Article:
Since the mean of a sample is just close to the actual expected value μ, but also with a very large sample size an exact equality to the expected value can not be guaranteed. It is an essential task to quantify the error between the estimation and the real value of the quantity.

Theoretically, large deviations may still occur for large sample size, but however the probability for this case is for a large random sample very low. The basic idea of the **confidence intervals** is to provide a process for calculating an interval, the **confidence level**, which contains the value to be estimated with a very high probability.

In practice as narrow as possible confidence intervals (high precision) to a very high confidence level (big security) are in search. For a fixed sample size, however, an increase of the confidence level leads to a widening of the confidence interval. The only way to increase the confidence level without widening the interval, is an increase of the sample size.

Especially popular are confidence intervals under **normal distribution assumption**: Here it is assumed that the feature follows a normal distribution whose expected value is to be estimated. The variance can either be known or estimated from the sample as well. In both cases, relatively simple formulas for the confidence intervals arise. The importance of the confidence interval under normal distribution assumption is that μ is estimated by the mean of the sample, and this is normally distributed also with other approximate distribution assumptions by the central limit theorem. Therefore, the calculation rules under normal distribution can be used under different distributional assumptions. In this case they provide confidence intervals that approximately have the predetermined confidence level for large sample sizes n.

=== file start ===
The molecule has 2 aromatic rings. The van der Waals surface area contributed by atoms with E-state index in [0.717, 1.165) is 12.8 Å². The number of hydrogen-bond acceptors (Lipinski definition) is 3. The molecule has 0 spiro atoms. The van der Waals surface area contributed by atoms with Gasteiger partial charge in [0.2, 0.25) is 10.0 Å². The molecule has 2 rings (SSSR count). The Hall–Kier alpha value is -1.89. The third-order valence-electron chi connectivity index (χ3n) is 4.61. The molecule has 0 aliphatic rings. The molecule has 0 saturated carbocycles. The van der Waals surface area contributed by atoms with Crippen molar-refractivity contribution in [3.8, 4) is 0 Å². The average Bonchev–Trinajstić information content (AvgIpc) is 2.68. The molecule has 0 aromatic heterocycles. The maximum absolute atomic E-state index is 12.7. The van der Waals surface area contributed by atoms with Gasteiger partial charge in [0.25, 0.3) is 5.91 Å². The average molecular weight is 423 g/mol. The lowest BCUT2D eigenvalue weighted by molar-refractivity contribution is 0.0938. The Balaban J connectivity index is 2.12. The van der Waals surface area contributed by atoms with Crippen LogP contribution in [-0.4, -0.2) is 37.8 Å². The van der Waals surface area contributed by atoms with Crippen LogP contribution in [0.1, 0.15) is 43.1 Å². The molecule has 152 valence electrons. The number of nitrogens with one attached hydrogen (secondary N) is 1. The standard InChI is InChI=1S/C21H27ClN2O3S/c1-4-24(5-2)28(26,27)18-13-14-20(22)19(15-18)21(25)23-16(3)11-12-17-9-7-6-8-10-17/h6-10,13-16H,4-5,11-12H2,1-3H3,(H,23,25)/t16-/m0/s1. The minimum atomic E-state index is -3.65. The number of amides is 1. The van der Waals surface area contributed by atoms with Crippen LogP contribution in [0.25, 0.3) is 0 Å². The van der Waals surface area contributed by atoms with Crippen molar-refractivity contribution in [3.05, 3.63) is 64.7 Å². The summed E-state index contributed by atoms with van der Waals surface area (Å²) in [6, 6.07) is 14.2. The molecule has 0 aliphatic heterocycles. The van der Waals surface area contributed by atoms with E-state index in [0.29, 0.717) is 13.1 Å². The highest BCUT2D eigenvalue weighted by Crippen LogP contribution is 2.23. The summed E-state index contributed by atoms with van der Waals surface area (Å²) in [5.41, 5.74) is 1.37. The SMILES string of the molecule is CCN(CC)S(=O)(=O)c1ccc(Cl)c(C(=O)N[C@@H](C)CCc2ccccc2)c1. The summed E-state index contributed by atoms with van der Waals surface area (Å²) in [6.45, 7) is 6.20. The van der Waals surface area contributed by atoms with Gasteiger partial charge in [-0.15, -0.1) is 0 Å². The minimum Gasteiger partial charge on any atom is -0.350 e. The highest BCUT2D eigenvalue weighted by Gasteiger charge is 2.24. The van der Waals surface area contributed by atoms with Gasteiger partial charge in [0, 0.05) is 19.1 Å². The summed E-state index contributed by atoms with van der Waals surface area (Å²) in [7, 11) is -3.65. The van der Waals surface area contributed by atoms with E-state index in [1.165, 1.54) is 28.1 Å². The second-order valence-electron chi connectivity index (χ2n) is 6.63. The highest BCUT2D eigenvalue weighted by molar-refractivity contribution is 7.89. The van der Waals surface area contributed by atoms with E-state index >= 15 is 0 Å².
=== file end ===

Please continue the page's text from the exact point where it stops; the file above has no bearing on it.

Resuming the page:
The random variables `X _{1},...,X_{n}`
may describe the observed feature in the experiment. Because the
same experiment is repeatet and the results shall not affect each other
these random variables are independent and identically distributed.
Based on this a lower limit

One option to fulfill the condition of confidence intervals for
level `1-α` is to choose
`U(X _{1},...,X_{n})`and

In practice, the calculation rules, which describe the functions `U` and `O`,
of course are not applied on random variables, but on **concrete realizations**
`x _{1},...,x_{n})`.
An interpretation of the confidence level for a single confidence interval calculated this way
is not possible because after drawing the sample neither the values

A normal distributed random sample using the parameters below is generated. The associated confidence interval for the mean value is calculated and displayed. The parameter α indicates the level and thereby is regulating the width of the interval. If the mean is within the confidence interval (this means if estimattion was correct), the interval is shown in blue, otherwise red. From the selection box the type of the interval can be choosen: In once case the variance is known and is incorporated in the calculation. For the other interval the variance is estimated from the sample.